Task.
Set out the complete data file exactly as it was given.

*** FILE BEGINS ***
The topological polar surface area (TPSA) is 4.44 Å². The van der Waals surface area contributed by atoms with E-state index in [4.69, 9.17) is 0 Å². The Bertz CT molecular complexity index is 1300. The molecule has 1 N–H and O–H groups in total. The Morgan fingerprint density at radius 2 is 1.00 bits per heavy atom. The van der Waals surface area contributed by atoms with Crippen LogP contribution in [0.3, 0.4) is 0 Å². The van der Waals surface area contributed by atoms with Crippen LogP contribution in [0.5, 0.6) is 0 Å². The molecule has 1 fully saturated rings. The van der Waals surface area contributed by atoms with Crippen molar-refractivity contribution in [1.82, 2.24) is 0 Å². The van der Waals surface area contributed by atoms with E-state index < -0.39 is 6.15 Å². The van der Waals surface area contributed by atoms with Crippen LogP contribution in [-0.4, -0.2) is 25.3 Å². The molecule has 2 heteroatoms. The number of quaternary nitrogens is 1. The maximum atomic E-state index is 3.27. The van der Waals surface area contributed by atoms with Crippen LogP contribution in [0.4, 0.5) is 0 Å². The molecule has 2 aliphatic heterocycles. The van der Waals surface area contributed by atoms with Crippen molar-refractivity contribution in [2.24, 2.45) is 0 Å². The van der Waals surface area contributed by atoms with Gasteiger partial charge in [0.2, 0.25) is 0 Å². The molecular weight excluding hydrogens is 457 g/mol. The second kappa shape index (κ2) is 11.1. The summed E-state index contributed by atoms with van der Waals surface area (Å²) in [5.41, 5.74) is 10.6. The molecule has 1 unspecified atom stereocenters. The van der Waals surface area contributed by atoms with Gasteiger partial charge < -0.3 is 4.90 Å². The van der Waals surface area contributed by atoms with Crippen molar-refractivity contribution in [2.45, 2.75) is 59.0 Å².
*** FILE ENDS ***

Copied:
The topological polar surface area (TPSA) is 4.44 Å². The van der Waals surface area contributed by atoms with E-state index in [4.69, 9.17) is 0 Å². The Bertz CT molecular complexity index is 1300. The molecule has 1 N–H and O–H groups in total. The Morgan fingerprint density at radius 2 is 1.00 bits per heavy atom. The van der Waals surface area contributed by atoms with Crippen LogP contribution in [0.3, 0.4) is 0 Å². The van der Waals surface area contributed by atoms with Crippen LogP contribution in [0.5, 0.6) is 0 Å². The molecule has 1 fully saturated rings. The van der Waals surface area contributed by atoms with Crippen molar-refractivity contribution in [1.82, 2.24) is 0 Å². The van der Waals surface area contributed by atoms with E-state index < -0.39 is 6.15 Å². The van der Waals surface area contributed by atoms with Crippen LogP contribution in [-0.4, -0.2) is 25.3 Å². The molecule has 2 heteroatoms. The number of quaternary nitrogens is 1. The maximum atomic E-state index is 3.27. The van der Waals surface area contributed by atoms with Crippen LogP contribution in [0.4, 0.5) is 0 Å². The molecule has 2 aliphatic heterocycles. The van der Waals surface area contributed by atoms with Crippen molar-refractivity contribution in [2.24, 2.45) is 0 Å². The van der Waals surface area contributed by atoms with Gasteiger partial charge in [0.2, 0.25) is 0 Å². The molecular weight excluding hydrogens is 457 g/mol. The second kappa shape index (κ2) is 11.1. The summed E-state index contributed by atoms with van der Waals surface area (Å²) in [5.41, 5.74) is 10.6. The molecule has 1 unspecified atom stereocenters. The van der Waals surface area contributed by atoms with Gasteiger partial charge < -0.3 is 4.90 Å². The van der Waals surface area contributed by atoms with Crippen molar-refractivity contribution in [2.45, 2.75) is 59.0 Å².